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Levin continues to question the meaning of life, and he spends time rereading all the men who might help him: Plato, Spinoza, Kant, Schelling, Hegel, and Schopenhaur.
Levin can understand and accept these authors' arguments, but only if he disregards real life and real experiences.
Throughout the entire spring, Levin believes that he cannot live without answering these questions: who am I? Why am I here?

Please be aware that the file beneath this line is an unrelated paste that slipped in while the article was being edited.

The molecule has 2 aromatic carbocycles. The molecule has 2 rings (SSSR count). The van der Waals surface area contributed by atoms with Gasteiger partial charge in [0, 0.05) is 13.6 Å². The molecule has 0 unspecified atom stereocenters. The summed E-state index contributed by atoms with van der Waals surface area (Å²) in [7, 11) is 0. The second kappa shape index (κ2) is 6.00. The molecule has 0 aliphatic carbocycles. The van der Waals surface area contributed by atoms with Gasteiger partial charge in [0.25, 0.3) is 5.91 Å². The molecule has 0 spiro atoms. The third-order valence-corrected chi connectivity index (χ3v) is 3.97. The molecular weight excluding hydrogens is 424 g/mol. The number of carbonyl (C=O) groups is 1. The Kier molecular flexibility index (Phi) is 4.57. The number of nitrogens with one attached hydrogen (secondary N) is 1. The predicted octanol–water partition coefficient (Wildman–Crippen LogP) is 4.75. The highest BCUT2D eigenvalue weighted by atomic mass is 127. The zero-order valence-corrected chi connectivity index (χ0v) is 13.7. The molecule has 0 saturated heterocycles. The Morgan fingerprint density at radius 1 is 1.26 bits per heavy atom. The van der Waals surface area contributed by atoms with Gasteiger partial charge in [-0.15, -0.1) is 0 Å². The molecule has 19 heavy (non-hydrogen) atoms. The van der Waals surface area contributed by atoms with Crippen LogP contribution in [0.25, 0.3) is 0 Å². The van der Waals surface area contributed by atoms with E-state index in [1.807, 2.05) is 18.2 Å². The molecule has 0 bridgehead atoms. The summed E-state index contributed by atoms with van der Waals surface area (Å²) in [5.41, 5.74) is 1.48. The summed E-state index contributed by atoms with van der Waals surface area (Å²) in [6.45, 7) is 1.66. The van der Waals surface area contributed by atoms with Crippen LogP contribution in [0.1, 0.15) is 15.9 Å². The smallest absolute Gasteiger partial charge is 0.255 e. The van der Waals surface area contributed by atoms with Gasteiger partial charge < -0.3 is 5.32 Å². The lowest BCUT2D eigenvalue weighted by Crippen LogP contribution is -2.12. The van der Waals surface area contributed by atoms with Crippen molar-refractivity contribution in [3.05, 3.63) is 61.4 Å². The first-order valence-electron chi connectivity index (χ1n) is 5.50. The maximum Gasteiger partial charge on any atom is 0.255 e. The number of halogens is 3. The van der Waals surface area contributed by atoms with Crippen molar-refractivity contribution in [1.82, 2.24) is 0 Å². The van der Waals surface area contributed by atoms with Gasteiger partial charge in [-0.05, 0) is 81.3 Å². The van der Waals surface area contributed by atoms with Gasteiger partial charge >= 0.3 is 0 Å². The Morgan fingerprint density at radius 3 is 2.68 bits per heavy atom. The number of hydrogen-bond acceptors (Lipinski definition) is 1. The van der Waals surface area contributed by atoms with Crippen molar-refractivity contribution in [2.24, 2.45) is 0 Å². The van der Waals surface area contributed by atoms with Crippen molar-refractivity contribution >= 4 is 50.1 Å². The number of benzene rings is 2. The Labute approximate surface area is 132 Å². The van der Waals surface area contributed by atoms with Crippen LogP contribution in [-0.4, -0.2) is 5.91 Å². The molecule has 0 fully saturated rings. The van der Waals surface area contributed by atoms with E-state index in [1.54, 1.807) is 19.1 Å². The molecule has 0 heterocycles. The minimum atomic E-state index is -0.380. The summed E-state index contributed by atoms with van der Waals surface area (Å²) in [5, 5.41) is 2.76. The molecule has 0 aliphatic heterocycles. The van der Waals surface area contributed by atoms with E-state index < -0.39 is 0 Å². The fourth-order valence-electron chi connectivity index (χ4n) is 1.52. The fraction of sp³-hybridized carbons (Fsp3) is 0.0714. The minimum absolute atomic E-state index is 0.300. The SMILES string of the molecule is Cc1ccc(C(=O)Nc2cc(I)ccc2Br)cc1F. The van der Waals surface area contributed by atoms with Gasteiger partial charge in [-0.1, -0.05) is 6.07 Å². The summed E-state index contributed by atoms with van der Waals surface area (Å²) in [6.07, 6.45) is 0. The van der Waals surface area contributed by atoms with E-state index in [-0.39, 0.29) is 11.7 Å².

He is briefly entranced by the teachings of the Church, but after reading the histories of two churches—the Eastern Orthodox and the Catholic—he sees that each one shares many teachings with the other, but that both reject the other entirely. So he cannot sustain his belief in either one.
These questions so absorb Levin that he is convinced he will either hang or shoot himself. But he doesn't. He goes on living.